Although the radical Sikh leaders announced that they would endeavor to achieve separate Sikh nation through democratic and peaceful means, available information suggests many left out elements were engaged in criminal activities like, kidnapping, contract killings and drug peddling. There has been also a qualitative shift in the strategy of Punjab militants in view of their shrinking base and very limited resources. The killings of two Punjab militants-turned-criminals, Jagtar Singh Jagga and Parminder Singh Ranga of Punjab and Rajasthan respectively, in north Delhi in late April 2004 have solved many cases of extortion in Delhi and Haryana. This was not an isolated case where the dreaded Militants have turned to petty crimes to survive and sustain the so called movement. Even the leaders of the Khalistan Liberation Front (KLF) and the BKI had tied up with Uttar Pradesh-based mafia dons to carry out kidnappings in order to raise funds for Khalistan Movement. The present leader Jagtar Singh Hawara after escaping from the Burail jail was busy in human trafficking and other petty criminal activities. For about 18 months Hawara kept on organizing militant activities in north India. He was also involved in the May 22 twin bomb blasts in cinema halls in Delhi. Hawara was arrested on June 8 in the capital while collecting money from a Hawala operator on his way to Nepal. He had also maintained contact with members of the organization in Germany.
Interrogation reports of the arrested cadres indicate that Punjab militants are under constant pressure from the ISI to produce results and revive terrorism in the State. Despite lack of public support to militancy, periodic efforts are made by terrorist coordinators within the country and abroad to rope in their old associates and those released from jails and family members of slain militants. Apart from BKI, other Khalistan militant outfits like ISYF-Rode with Kama Ghata Maru Dal of Harmit Bhakna, a Germany based terrorist outfit, Khalistan Zindabad Force (KZF), headed by Ranjit Singh Neeta, Khalistan Commando Force (KCF) - Panjar, Khalistan Liberation Force (KLF) and Dal Khalsa International (DKI), have been making effort to revive militancy in the State. Further, the Lashkar-e-Toiba (LeT) has been making efforts during the last couple of years to create bases in Ludhiana, Jalandhar, and Pathaankot and Udhampur areas in Jammu and Kashmir. There are reports that the Punjab militants have so far maintained close association with the Hizb-ul-Mujahideen, Al Burq and Jammu Kashmir Islamic Front (JKIF).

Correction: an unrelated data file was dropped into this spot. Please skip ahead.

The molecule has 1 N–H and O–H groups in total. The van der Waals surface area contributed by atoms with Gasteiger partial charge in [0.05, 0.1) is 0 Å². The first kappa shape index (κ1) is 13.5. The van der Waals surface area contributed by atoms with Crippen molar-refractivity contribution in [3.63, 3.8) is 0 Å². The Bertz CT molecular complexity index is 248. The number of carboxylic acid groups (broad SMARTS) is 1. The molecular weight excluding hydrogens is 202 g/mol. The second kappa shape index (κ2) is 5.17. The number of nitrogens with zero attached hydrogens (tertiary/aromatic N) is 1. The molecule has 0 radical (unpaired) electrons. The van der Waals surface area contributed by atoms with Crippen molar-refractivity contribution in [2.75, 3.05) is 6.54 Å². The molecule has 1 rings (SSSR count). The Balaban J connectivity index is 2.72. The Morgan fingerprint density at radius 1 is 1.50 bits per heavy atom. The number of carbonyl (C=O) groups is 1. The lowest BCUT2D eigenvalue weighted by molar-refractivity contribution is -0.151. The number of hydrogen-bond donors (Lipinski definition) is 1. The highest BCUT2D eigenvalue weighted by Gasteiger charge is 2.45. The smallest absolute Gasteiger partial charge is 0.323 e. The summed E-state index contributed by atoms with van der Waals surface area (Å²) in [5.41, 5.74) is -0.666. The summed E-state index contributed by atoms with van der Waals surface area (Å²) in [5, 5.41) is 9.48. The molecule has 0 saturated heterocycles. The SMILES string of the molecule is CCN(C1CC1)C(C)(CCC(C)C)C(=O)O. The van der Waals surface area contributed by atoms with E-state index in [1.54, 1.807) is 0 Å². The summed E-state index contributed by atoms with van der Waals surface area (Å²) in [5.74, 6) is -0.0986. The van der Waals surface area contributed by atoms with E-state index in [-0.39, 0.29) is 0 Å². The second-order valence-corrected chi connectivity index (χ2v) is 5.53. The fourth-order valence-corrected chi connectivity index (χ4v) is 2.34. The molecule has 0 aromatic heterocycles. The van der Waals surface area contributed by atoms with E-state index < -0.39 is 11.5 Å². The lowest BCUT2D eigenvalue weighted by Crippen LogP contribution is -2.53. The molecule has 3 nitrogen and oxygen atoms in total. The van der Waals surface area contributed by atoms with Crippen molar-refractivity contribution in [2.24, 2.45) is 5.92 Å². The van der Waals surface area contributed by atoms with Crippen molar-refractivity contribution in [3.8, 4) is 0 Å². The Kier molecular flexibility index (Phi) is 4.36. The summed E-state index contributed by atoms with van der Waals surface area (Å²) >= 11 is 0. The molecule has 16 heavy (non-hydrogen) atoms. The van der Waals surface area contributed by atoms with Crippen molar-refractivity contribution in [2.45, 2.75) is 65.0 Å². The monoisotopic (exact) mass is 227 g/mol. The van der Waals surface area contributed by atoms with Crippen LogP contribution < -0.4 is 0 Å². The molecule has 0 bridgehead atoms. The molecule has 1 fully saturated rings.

Presently, the BKI is more or less active in the USA, Canada and the UK along with other European countries like Germany, France, Belgium, Norway, Switzerland and neighboring Pakistan. It seems the Punjab conflict was managed properly, but the resolution part of the conflict has been neglected since 1993. As a result, residual militants are either making their own arrangement to lead normal life or wooed by the sinister ISI designs and J& K based outfits. Now the onus is on the government to plan out how to tackle the situation, before it goes out of hand